Donald Trump introduces Neil Gorsuch.
Credit: White House/Wikimedia Commons

On Thursday, the most junior justice on the Supreme Court gave a speech at the Trump International Hotel in Washington, D.C., for an organization with the same benefactor as the group bringing a case that may end up knee-capping public-sector unions.

From the LA Times:

The justices will hear the case of Mark Janus, an Illinois state employee who objects to paying fees to the union, which represents 35,000 state workers.

The decision, due by next June, could prove a costly setback for public-sector unions in 22 states, including California, where such fees are authorized by law. Labor experts have predicted a significant percentage of employees would stop supporting their union if given a choice. The other 28 states have “right to work” laws that forbid requiring workers to join or support a union.

The conservative group Fund for American Studies celebrated its 50th anniversary at the president’s new hotel, and invited Gorsuch to speak. It gets funding from the Lynde and Harry Bradley Foundation, which funds partially the National Right to Work Foundation.

Attorneys for the National Right to Work Foundation will argue, for the second time, a case before the Supreme Court that mandatory fees used to fight for the rights of all workers are unconstitutional.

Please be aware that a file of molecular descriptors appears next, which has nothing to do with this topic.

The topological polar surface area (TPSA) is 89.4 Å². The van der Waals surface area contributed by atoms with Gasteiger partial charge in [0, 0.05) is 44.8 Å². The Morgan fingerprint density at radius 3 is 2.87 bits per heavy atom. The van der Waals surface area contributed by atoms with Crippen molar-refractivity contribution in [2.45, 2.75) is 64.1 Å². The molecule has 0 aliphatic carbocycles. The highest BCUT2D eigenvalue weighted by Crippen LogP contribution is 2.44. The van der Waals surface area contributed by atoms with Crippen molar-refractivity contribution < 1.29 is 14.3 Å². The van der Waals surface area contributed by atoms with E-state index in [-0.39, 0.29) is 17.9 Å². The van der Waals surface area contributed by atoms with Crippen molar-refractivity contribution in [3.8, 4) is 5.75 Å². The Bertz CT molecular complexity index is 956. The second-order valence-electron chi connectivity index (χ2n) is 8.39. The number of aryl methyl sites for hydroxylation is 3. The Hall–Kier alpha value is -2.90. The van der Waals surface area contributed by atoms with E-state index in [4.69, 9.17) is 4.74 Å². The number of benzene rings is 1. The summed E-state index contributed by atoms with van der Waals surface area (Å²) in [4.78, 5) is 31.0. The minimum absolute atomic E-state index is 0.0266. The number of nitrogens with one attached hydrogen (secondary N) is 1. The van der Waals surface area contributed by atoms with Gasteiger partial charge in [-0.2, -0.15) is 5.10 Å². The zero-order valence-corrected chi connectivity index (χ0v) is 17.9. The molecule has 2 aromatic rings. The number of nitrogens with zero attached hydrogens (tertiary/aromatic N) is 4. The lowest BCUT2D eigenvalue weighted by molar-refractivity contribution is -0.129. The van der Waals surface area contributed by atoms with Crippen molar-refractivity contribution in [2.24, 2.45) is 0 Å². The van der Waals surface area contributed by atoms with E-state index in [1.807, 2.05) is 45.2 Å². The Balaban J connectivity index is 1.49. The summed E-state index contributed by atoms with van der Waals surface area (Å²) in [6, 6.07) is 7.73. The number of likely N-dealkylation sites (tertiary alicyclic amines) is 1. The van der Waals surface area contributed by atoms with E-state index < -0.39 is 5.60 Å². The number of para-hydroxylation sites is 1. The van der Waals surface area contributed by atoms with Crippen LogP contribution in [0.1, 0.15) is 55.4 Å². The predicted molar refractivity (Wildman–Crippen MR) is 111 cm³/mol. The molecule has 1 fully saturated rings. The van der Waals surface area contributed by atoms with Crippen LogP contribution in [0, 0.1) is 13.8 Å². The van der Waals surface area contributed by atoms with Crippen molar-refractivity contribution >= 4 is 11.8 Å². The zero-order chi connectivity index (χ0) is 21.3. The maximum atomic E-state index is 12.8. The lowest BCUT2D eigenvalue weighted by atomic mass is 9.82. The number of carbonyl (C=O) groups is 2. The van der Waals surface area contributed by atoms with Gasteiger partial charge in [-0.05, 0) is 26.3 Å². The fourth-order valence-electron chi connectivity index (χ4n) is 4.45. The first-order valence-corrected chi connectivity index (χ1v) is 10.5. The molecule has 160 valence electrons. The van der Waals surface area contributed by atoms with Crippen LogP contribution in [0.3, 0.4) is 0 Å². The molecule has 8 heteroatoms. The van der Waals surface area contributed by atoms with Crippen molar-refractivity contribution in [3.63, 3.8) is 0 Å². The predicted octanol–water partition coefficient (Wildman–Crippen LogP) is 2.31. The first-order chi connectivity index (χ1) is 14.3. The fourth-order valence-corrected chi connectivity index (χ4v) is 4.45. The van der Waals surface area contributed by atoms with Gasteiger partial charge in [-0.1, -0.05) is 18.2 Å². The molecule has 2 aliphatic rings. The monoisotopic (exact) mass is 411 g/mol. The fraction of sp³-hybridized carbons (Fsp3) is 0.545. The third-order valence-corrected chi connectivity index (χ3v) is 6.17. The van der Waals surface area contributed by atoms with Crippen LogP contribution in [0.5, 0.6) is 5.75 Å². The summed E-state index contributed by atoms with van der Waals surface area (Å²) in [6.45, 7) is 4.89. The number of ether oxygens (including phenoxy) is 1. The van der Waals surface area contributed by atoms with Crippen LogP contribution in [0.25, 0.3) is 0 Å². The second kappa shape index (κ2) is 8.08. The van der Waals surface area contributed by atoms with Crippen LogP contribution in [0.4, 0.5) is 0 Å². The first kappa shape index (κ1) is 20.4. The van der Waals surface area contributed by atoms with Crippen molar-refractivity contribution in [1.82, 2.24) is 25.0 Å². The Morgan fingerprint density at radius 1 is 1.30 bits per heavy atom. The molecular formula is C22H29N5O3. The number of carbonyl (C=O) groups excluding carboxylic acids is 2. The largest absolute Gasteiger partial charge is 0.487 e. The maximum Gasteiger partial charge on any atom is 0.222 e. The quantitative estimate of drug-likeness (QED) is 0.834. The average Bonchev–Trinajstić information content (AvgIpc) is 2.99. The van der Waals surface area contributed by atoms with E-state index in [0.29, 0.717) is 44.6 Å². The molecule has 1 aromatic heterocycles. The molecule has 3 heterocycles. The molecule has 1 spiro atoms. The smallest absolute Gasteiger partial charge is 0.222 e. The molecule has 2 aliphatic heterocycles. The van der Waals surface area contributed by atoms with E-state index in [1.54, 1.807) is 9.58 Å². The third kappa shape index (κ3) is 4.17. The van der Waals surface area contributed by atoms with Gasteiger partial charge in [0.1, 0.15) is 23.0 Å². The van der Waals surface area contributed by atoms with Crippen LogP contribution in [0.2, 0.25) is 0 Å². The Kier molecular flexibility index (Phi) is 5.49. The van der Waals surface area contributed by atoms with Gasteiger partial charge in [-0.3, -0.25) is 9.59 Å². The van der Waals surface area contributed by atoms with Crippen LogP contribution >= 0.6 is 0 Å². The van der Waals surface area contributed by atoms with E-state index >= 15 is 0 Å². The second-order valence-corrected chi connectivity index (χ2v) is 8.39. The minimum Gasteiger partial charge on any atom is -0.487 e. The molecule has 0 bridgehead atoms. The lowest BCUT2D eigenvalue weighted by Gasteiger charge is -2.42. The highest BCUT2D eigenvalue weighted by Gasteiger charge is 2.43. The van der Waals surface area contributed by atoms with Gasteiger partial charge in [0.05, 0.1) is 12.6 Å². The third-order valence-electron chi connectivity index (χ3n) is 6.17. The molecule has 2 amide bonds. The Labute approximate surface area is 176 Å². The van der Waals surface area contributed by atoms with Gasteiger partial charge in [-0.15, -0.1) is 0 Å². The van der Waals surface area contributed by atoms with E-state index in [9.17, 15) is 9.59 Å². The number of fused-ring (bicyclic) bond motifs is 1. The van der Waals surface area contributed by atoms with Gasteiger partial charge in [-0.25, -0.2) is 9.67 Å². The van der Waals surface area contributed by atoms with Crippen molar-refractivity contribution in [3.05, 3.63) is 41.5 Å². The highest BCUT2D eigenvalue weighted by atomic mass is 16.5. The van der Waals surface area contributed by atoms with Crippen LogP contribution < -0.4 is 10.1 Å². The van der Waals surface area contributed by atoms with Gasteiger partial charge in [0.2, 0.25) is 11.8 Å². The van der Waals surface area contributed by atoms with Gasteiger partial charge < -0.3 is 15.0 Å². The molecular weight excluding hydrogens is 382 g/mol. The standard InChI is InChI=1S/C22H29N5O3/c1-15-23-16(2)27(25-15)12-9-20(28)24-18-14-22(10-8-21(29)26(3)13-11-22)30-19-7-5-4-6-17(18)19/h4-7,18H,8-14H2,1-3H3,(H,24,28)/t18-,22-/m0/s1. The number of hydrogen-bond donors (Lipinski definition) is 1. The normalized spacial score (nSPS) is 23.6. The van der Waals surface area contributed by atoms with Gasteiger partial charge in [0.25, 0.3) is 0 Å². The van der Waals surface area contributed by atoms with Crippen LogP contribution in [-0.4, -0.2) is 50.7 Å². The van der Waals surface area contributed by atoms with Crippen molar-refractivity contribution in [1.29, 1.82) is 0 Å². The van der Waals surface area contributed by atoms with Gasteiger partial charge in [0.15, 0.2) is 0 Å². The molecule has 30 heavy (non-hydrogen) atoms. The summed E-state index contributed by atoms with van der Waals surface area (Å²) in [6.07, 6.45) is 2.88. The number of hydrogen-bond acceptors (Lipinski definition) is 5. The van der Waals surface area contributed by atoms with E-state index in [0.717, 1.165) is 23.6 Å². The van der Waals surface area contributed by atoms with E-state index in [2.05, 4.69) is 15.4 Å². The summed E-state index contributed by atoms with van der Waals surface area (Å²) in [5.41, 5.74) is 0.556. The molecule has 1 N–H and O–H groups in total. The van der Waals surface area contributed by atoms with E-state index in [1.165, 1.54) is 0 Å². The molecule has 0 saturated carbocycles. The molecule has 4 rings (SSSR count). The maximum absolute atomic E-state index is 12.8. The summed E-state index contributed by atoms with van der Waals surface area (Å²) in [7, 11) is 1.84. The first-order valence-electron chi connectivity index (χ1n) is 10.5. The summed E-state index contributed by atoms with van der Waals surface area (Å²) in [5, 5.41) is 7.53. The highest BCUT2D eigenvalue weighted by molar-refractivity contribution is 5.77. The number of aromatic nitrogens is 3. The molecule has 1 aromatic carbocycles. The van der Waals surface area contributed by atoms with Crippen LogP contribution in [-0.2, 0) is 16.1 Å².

The first time resulted in a deadlocked court due to Antonin Scalia’s sudden death. This second attempt is likely to be successful, because Gorsuch is widely expected to agree with the plaintiff.

Others have noted that Gorsuch, in agreeing to speak at the Trump International Hotel, appeared to approve tacitly of the president’s blatant disregard for ethical and legal boundaries. The president, in being the owner of the hotel, is literally the renter and rentee. At the moment, I can’t think of a better definition of corruption.

Less attention is paid to Gorsuch’s apparent corruption. His speech follows another in Kentucky last week before which Senate Majority Leader Mitch McConnell, in the words of the Lexington Herald-Leader‘s headline writer, “shows off prized accomplishment.”

It’s enough to wonder if Gorsuch too has little serious regard for appearing to comport himself to certain boundaries. The Supreme Court is supposed to hold itself above the partisan fray as an independent check on the powers of Congress and the president.

Yet Gorsuch, by appearing in public with McConnell and with associates of plaintiffs in an upcoming case, seems untroubled by his troubling breach of protocol. Indeed, he seems comfortable signaling to his friend and allies that they need not worry, not worry at all.

He’ll deliver.

John Stoehr

Follow John on Twitter @johnastoehr . John Stoehr is a Washington Monthly contributing writer. This piece originally appeared in The Editorial Board.